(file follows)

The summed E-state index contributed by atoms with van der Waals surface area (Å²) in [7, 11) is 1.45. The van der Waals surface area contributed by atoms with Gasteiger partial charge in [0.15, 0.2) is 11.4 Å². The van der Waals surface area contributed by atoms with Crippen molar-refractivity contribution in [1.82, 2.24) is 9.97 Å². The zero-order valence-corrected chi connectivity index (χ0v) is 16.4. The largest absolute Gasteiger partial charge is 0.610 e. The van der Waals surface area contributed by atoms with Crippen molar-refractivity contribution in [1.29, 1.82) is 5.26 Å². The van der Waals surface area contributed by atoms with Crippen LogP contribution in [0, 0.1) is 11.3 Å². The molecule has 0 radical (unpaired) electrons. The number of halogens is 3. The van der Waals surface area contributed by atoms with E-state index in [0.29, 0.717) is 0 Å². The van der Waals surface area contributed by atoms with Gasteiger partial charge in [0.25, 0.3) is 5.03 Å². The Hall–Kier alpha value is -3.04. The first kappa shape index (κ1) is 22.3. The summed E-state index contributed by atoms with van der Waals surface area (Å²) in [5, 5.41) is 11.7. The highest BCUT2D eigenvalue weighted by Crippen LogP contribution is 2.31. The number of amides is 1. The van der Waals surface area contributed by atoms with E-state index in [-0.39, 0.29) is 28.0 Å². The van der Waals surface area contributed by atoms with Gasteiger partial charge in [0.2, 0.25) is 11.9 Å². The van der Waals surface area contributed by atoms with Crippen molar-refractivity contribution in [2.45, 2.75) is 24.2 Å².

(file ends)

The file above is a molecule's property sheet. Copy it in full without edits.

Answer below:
The summed E-state index contributed by atoms with van der Waals surface area (Å²) in [7, 11) is 1.45. The van der Waals surface area contributed by atoms with Gasteiger partial charge in [0.15, 0.2) is 11.4 Å². The van der Waals surface area contributed by atoms with Crippen molar-refractivity contribution in [1.82, 2.24) is 9.97 Å². The zero-order valence-corrected chi connectivity index (χ0v) is 16.4. The largest absolute Gasteiger partial charge is 0.610 e. The van der Waals surface area contributed by atoms with Crippen molar-refractivity contribution in [1.29, 1.82) is 5.26 Å². The van der Waals surface area contributed by atoms with Crippen LogP contribution in [0, 0.1) is 11.3 Å². The molecule has 0 radical (unpaired) electrons. The number of halogens is 3. The van der Waals surface area contributed by atoms with E-state index in [0.29, 0.717) is 0 Å². The van der Waals surface area contributed by atoms with Gasteiger partial charge in [0.25, 0.3) is 5.03 Å². The Hall–Kier alpha value is -3.04. The first kappa shape index (κ1) is 22.3. The summed E-state index contributed by atoms with van der Waals surface area (Å²) in [5, 5.41) is 11.7. The highest BCUT2D eigenvalue weighted by Crippen LogP contribution is 2.31. The number of amides is 1. The van der Waals surface area contributed by atoms with E-state index in [-0.39, 0.29) is 28.0 Å². The van der Waals surface area contributed by atoms with Gasteiger partial charge in [0.2, 0.25) is 11.9 Å². The van der Waals surface area contributed by atoms with Crippen molar-refractivity contribution in [2.45, 2.75) is 24.2 Å².